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*Roger Wilkins was born in on this date in 1932. He was an African American civil rights leader, professor of history, and journalist.
Born in Kansas City, Missouri. He was the son of Earl Wilkins a business manager at the Kansas City Call newspaper and Helen Jackson. He was the nephew of Roy Wilkins, a past executive director of the NAACP. He was educated at Crispus Attucks Elementary School a one room segregated schoolhouse. After his father died in 1941, he and his mother joined relatives in Harlem near his uncle Roy Wilkins. In 1943, his mother married doctor Robert Claytor and the family settled in Grand Rapids, Mich., where he graduated from then Creston High School in Grand Rapids. Wilkins received his undergraduate degree in 1953 and LL.B. in 1956 both from the University of Michigan, where he interned with the NAACP and was a member of the senior leadership society, Michigamua.
Wilkins worked as a welfare lawyer in Ohio before becoming an Assistant Attorney General in President Lyndon B. Johnson's administration at age 33, one of the highest-ranking blacks ever to serve in the executive branch up to that time. He was sworn in as Director of Community Relations Service in 1966. Leaving government in 1969 at the end of the Johnson administration, he worked briefly for the Ford Foundation before joining the editorial staff of the Washington Post. Along with Carl Bernstein, Herbert Block ("Herblock"), and Bob Woodward, Wilkins earned a Pulitzer Prize in 1973 for exposing the Watergate scandal that eventually forced President Richard Nixon's resignation from office.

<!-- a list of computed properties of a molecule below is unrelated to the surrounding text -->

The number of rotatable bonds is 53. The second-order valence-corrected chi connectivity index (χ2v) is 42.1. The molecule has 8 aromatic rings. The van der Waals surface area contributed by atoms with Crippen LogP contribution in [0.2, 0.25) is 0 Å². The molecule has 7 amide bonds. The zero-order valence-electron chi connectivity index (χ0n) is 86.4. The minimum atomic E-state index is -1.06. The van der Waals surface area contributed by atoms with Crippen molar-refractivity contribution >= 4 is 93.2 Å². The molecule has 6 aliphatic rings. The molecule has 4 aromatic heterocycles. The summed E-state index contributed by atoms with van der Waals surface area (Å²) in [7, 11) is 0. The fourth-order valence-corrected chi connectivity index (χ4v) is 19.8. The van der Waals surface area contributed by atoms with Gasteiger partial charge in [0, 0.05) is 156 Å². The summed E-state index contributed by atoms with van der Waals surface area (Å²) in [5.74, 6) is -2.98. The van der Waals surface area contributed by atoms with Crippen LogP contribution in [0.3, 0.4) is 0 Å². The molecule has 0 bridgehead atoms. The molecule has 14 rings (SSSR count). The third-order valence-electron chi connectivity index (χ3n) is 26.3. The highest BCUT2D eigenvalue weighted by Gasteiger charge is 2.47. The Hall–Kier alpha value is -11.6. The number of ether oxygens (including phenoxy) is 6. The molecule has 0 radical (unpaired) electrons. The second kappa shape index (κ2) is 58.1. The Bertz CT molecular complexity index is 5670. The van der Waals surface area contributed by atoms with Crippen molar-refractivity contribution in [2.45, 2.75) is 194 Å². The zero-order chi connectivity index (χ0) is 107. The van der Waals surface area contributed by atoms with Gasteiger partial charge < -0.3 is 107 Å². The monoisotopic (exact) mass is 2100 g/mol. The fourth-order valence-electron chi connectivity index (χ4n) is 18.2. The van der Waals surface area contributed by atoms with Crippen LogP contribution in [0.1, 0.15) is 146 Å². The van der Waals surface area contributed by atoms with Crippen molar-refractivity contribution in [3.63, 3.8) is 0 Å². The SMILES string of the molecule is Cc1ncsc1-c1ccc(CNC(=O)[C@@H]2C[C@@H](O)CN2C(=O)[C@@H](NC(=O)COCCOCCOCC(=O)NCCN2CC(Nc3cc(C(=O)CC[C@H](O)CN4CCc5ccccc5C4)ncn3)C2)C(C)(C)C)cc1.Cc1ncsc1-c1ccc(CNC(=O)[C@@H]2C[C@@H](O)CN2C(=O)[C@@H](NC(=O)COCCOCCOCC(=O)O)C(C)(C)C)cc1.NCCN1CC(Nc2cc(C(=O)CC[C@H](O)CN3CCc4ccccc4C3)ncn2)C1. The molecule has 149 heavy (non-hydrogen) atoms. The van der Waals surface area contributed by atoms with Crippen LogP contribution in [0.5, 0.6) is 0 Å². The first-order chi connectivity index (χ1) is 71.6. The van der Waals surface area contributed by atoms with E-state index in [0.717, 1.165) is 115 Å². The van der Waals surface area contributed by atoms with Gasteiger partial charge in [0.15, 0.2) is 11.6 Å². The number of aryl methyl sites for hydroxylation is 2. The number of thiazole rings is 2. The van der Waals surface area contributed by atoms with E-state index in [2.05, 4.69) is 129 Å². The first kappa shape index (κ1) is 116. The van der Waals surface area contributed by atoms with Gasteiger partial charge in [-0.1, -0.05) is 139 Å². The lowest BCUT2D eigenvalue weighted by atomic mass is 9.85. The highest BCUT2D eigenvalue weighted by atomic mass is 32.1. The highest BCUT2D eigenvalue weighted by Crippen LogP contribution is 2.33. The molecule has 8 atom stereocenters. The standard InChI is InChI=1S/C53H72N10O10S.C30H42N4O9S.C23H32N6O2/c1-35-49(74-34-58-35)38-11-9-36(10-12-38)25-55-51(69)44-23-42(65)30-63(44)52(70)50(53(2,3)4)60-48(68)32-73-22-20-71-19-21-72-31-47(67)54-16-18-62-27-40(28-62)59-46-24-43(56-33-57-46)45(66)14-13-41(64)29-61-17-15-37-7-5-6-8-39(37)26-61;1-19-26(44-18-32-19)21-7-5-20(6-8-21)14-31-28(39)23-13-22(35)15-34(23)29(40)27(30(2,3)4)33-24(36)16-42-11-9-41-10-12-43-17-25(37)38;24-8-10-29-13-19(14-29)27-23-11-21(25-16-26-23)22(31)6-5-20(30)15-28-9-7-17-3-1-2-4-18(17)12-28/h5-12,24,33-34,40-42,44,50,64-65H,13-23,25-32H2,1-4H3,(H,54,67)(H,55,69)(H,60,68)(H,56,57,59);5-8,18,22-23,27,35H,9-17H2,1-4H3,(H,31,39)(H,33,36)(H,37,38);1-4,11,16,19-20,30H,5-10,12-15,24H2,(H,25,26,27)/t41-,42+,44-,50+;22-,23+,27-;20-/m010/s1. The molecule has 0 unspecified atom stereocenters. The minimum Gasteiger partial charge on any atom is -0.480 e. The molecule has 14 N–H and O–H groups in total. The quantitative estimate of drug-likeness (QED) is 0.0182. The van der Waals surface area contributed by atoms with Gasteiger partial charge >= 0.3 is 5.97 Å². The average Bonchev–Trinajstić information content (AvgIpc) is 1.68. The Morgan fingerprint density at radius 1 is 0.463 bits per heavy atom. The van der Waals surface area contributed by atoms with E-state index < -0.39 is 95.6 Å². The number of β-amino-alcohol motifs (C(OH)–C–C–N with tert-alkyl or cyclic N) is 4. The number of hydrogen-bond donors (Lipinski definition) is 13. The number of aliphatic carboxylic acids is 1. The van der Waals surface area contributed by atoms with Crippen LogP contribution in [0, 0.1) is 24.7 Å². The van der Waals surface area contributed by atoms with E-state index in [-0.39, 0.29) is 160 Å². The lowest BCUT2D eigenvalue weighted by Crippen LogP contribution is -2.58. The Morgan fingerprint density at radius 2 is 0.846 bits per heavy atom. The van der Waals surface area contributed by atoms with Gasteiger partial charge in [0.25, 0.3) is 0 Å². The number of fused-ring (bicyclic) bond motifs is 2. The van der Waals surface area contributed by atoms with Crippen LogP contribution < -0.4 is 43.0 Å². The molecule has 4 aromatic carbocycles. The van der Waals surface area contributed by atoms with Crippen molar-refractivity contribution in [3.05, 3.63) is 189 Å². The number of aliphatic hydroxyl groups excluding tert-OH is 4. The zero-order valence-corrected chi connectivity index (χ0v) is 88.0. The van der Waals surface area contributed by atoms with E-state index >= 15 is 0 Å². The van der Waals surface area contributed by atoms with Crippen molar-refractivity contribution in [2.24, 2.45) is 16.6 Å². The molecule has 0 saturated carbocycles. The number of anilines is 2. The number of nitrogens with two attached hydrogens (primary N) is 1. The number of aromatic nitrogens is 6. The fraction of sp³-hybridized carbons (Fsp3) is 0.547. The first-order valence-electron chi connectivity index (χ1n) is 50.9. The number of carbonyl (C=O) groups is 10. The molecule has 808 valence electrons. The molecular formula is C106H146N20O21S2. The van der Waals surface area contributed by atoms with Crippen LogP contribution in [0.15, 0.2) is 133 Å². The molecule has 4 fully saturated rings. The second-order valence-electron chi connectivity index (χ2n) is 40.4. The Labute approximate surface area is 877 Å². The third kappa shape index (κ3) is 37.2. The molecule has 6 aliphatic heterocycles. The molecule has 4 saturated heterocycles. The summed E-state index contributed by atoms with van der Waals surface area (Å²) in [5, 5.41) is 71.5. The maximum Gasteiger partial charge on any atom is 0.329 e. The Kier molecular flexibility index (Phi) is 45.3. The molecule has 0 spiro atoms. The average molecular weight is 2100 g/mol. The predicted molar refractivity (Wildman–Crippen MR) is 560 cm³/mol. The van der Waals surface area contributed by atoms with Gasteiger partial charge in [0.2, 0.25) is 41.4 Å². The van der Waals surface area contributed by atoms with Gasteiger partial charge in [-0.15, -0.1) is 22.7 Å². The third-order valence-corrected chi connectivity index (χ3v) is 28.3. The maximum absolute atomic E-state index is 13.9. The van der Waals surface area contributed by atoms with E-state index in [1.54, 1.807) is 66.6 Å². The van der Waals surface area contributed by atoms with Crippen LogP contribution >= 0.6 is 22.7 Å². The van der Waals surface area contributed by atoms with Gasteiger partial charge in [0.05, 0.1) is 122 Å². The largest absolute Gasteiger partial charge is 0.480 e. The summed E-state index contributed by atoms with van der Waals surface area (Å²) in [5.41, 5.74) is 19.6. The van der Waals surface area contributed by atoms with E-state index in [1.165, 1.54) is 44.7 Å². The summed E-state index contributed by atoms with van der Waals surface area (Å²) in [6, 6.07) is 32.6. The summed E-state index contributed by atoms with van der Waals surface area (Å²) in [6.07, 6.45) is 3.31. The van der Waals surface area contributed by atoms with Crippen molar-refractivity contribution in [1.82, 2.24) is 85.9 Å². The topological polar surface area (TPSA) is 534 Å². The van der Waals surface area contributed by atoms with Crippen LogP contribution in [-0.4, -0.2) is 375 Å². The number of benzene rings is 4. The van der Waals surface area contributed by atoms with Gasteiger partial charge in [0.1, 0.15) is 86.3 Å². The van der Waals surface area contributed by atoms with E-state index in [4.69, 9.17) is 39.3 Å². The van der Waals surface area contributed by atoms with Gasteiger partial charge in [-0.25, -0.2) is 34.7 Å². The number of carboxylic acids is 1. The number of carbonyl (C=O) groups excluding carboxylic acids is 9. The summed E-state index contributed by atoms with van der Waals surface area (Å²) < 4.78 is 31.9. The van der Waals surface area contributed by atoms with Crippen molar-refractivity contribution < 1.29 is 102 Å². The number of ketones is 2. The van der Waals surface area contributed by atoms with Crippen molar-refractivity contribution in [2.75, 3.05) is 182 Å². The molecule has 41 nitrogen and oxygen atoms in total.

He left the Post in 1974 to work for the New York Times, followed five years later by a brief stay at the now-defunct Washington Star. In 1980 he became a radio news commentator, working for National Public Radio (NPR). Wilkins was the Robinson Professor of History and American Culture at George Mason University in Fairfax, Virginia until his retirement in 2007. During his tenure at George Mason, Wilkins was, arguably, one of the most preeminent professors in residence at that time. Wilkins was also the publisher of the NAACP's journal, The Crisis. He resided in Washington, D.C., and was married to Patricia King, Professor of Law at Georgetown University. His marriages to Eve Tyler and Mary Myers ended in divorce.
Roger Wilkins died on March 26, 2017 in Kensington, MD, at the age of 85. His daughter Elizabeth confirmed his death, at a care facility. The cause was complications of dementia.
the Washington Post